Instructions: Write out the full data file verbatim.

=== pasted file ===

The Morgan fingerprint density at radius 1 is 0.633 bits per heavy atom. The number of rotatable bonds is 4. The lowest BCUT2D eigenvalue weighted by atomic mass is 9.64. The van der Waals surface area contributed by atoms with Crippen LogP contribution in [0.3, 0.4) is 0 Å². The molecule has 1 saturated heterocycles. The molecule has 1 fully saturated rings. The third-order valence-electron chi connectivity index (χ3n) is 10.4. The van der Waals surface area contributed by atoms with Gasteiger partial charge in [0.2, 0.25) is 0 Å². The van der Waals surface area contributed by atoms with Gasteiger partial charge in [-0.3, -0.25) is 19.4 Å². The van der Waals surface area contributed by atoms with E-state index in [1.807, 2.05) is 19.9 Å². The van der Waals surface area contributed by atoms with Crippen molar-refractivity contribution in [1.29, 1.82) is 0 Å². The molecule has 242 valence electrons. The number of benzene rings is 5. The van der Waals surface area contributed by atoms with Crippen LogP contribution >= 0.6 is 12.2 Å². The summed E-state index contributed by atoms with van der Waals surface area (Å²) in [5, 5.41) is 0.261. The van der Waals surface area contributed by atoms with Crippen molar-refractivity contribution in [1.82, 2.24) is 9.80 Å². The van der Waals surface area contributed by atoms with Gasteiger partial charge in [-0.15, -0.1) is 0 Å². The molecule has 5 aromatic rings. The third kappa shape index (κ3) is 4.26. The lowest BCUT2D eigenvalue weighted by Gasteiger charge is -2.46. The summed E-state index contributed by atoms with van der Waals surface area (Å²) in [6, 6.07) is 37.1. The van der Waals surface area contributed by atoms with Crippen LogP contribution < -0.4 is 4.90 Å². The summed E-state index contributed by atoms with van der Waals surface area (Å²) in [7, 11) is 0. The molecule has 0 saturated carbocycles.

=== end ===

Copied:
The Morgan fingerprint density at radius 1 is 0.633 bits per heavy atom. The number of rotatable bonds is 4. The lowest BCUT2D eigenvalue weighted by atomic mass is 9.64. The van der Waals surface area contributed by atoms with Crippen LogP contribution in [0.3, 0.4) is 0 Å². The molecule has 1 saturated heterocycles. The molecule has 1 fully saturated rings. The third-order valence-electron chi connectivity index (χ3n) is 10.4. The van der Waals surface area contributed by atoms with Gasteiger partial charge in [0.2, 0.25) is 0 Å². The van der Waals surface area contributed by atoms with Gasteiger partial charge in [-0.3, -0.25) is 19.4 Å². The van der Waals surface area contributed by atoms with E-state index in [1.807, 2.05) is 19.9 Å². The van der Waals surface area contributed by atoms with Crippen molar-refractivity contribution in [1.29, 1.82) is 0 Å². The molecule has 242 valence electrons. The number of benzene rings is 5. The van der Waals surface area contributed by atoms with Crippen LogP contribution >= 0.6 is 12.2 Å². The summed E-state index contributed by atoms with van der Waals surface area (Å²) in [5, 5.41) is 0.261. The van der Waals surface area contributed by atoms with Crippen molar-refractivity contribution in [1.82, 2.24) is 9.80 Å². The van der Waals surface area contributed by atoms with Gasteiger partial charge in [-0.15, -0.1) is 0 Å². The molecule has 5 aromatic rings. The third kappa shape index (κ3) is 4.26. The lowest BCUT2D eigenvalue weighted by Gasteiger charge is -2.46. The summed E-state index contributed by atoms with van der Waals surface area (Å²) in [6, 6.07) is 37.1. The van der Waals surface area contributed by atoms with Crippen LogP contribution < -0.4 is 4.90 Å². The summed E-state index contributed by atoms with van der Waals surface area (Å²) in [7, 11) is 0. The molecule has 0 saturated carbocycles.